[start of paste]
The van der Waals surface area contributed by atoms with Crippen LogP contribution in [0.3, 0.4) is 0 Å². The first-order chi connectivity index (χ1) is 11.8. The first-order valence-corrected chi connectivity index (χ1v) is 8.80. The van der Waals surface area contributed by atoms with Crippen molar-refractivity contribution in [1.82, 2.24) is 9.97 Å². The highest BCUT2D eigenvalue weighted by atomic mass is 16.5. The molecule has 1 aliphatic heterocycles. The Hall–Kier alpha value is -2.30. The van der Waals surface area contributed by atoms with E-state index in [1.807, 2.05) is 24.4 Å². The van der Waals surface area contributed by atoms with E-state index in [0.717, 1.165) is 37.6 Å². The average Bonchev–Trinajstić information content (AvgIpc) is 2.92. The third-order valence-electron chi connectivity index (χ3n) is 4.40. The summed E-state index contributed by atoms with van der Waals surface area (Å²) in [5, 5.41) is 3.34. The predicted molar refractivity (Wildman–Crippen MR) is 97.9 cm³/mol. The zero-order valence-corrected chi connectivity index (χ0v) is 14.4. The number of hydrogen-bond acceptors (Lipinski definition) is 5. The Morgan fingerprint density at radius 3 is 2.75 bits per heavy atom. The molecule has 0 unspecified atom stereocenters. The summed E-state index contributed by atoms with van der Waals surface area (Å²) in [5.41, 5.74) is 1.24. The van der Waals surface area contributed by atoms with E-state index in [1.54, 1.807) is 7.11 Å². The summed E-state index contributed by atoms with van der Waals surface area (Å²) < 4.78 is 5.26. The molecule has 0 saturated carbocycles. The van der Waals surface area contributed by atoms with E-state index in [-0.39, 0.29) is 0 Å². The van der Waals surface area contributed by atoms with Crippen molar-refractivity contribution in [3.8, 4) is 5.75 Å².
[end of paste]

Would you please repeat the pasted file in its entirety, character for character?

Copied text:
The van der Waals surface area contributed by atoms with Crippen LogP contribution in [0.3, 0.4) is 0 Å². The first-order chi connectivity index (χ1) is 11.8. The first-order valence-corrected chi connectivity index (χ1v) is 8.80. The van der Waals surface area contributed by atoms with Crippen molar-refractivity contribution in [1.82, 2.24) is 9.97 Å². The highest BCUT2D eigenvalue weighted by atomic mass is 16.5. The molecule has 1 aliphatic heterocycles. The Hall–Kier alpha value is -2.30. The van der Waals surface area contributed by atoms with E-state index in [1.807, 2.05) is 24.4 Å². The van der Waals surface area contributed by atoms with E-state index in [0.717, 1.165) is 37.6 Å². The average Bonchev–Trinajstić information content (AvgIpc) is 2.92. The third-order valence-electron chi connectivity index (χ3n) is 4.40. The summed E-state index contributed by atoms with van der Waals surface area (Å²) in [5, 5.41) is 3.34. The predicted molar refractivity (Wildman–Crippen MR) is 97.9 cm³/mol. The zero-order valence-corrected chi connectivity index (χ0v) is 14.4. The number of hydrogen-bond acceptors (Lipinski definition) is 5. The Morgan fingerprint density at radius 3 is 2.75 bits per heavy atom. The molecule has 0 unspecified atom stereocenters. The summed E-state index contributed by atoms with van der Waals surface area (Å²) in [5.41, 5.74) is 1.24. The van der Waals surface area contributed by atoms with E-state index in [1.54, 1.807) is 7.11 Å². The summed E-state index contributed by atoms with van der Waals surface area (Å²) < 4.78 is 5.26. The molecule has 0 saturated carbocycles. The van der Waals surface area contributed by atoms with E-state index in [-0.39, 0.29) is 0 Å². The van der Waals surface area contributed by atoms with Crippen molar-refractivity contribution in [3.8, 4) is 5.75 Å².